THE AUSTRALIAN barley industry is coming to grips with the bombshell news that China, our largest barley customer, is launching an investigation into potential dumping of Australian barley on the Chinese market.
China last year imported 6.5 million tonnes of Aussie feed and malt barley, following the record 2016-17 harvest of 13.4 million tonnes, making it by far our largest buyer.
This season will be a different story given Western Australia is the only area likely to have an exportable surplus of the crop, with trade estimates generally flagging a total crop size of between 6-7m tonnes, but industry is concerned at the message the investigation sends.
“It is perplexing,” said Tony Russell, executive manager of the Grains Industry Market Access Forum (GIMAF).
“We certainly don’t feel within the industry there is a case to answer, we compete on the open market and if the prices were higher in other places we would have taken them,” he said.
“Australian barley sellers have been out trying to get the highest price for their product and China has been paying that, if there were higher prices elsewhere they would have taken them.”
The China Chamber of International Commerce pushed for the probe, claiming that Aussie imports from 2014 to 2017 undercut domestic suppliers.
This claim is based on Chinese barley prices falling by a third in that time, however that was also largely mirrored in world prices.
Chinese investigations will take place over the course of a year, with major Australian barley exporters, such as CBH, GrainCorp and Glencore all likely to be involved.
The timing of the investigation is significant, coming as tensions between China and a number of its key trading partners, such as Australia and the US rise.
Some analysts have suggested the move is not specifically trade related but rather designed to send a warning on geopolitical topics such as Australia’s decision to join forces with the US to redevelop a military base on Manus Island and comments from former PM Malcolm Turnbull about Chinese interference in Australian domestic politics.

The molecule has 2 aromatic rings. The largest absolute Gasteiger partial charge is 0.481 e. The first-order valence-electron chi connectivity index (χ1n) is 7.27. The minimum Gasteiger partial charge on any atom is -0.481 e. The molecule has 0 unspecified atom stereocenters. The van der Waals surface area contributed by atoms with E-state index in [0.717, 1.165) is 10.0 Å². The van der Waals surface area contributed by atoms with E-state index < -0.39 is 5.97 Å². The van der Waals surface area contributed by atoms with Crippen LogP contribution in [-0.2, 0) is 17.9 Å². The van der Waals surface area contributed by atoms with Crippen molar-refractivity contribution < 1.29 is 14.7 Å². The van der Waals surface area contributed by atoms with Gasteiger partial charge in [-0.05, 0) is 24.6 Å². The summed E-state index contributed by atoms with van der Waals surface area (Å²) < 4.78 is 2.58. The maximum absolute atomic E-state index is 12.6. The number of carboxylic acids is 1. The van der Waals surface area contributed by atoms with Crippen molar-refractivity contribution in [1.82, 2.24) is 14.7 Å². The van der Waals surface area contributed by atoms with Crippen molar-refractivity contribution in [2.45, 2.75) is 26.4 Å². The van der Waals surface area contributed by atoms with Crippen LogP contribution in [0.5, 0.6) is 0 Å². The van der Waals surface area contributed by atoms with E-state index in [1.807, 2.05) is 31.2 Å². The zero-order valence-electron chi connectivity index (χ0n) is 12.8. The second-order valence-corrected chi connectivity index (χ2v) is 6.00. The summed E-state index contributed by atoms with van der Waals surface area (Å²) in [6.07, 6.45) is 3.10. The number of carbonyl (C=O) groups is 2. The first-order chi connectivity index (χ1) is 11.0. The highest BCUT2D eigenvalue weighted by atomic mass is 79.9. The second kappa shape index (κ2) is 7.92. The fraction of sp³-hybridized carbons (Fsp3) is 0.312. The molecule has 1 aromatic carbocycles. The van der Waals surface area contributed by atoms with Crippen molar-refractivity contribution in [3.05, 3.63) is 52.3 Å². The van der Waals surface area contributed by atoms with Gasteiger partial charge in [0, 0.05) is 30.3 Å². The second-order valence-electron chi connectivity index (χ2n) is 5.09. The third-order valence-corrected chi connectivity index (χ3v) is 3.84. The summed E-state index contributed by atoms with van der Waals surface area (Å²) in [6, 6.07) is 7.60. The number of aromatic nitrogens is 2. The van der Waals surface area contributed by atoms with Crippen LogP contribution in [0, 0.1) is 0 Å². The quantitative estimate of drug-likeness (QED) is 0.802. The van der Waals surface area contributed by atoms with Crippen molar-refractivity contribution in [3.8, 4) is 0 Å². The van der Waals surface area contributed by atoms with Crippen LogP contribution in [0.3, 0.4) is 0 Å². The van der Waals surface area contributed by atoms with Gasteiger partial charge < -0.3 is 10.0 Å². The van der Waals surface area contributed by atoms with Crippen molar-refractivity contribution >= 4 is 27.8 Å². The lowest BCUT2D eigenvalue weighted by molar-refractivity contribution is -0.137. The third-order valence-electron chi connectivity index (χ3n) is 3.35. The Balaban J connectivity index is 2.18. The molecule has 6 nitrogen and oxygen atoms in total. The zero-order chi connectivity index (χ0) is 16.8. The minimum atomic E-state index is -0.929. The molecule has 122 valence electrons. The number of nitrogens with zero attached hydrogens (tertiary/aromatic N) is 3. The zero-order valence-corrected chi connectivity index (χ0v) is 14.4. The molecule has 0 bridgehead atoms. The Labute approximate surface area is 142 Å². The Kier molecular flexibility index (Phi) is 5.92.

One Victorian farmer also believes the Australian grains industry has been poorly served by the government’s decision to participate in US-led World Trade Organisation (WTO) action on Chinese wheat import tariff quotas.
“We never had much to gain from participating in this action and a lot to lose, and I think the decision to launch the anti-dumping case may be in part related to our position in the past,” said Chris Kelly, Woomelang.
“These sort of actions are closely watched and I think we’ve risked jeopardising our relationship with our major trading partner for not much in return.”
Potential disruption of the local Australian market, where high prices have reigned for the best part of 18 months due to the drought, has also been raised as a factor.
“We’ve seen barley prices slip in the past fortnight by around $30-40/t,” said Grain Producers Australia chairman Andrew Weidemann.
“The trade has probably been aware of the talk out of China for that time and we’ve also seen moves like the additional corn stocks reported in recent Chinese statistics, it may be in part a move to push prices down,” he said.
Mr Weidemann said China would still need to source barley from somewhere to meet its growing needs, both in the malt and feed space, with malt, in particular, a problem as domestic varieties are not suited for beer making.
“This action won’t have much of an impact in the short-term, with the Australian focus on the domestic market, but we want to make sure it is sorted out quickly.”
He said he felt there would not be a case to answer but added that with detailed stocks information, which GPA has been pushing for, it would be easier for the Australian industry to prove it had not done anything underhand.
Megan Sheehy, Barley Australia, said her organisation was committed to working with GIMAF to help resolve the matter.
China has replaced Saudi Arabia as Australia’s major buyer of barley in a relatively short period of time, with imports rising rapidly over the period in question, buoyed by a series of big production years the growth in demand from both the Chinese malt and feed sectors.
The anti-dumping shock comes while China’s drawn-out battle with the US over soybean imports continues, with China imposing sanctions on imports from the US, formerly the largest supplier of beans to China.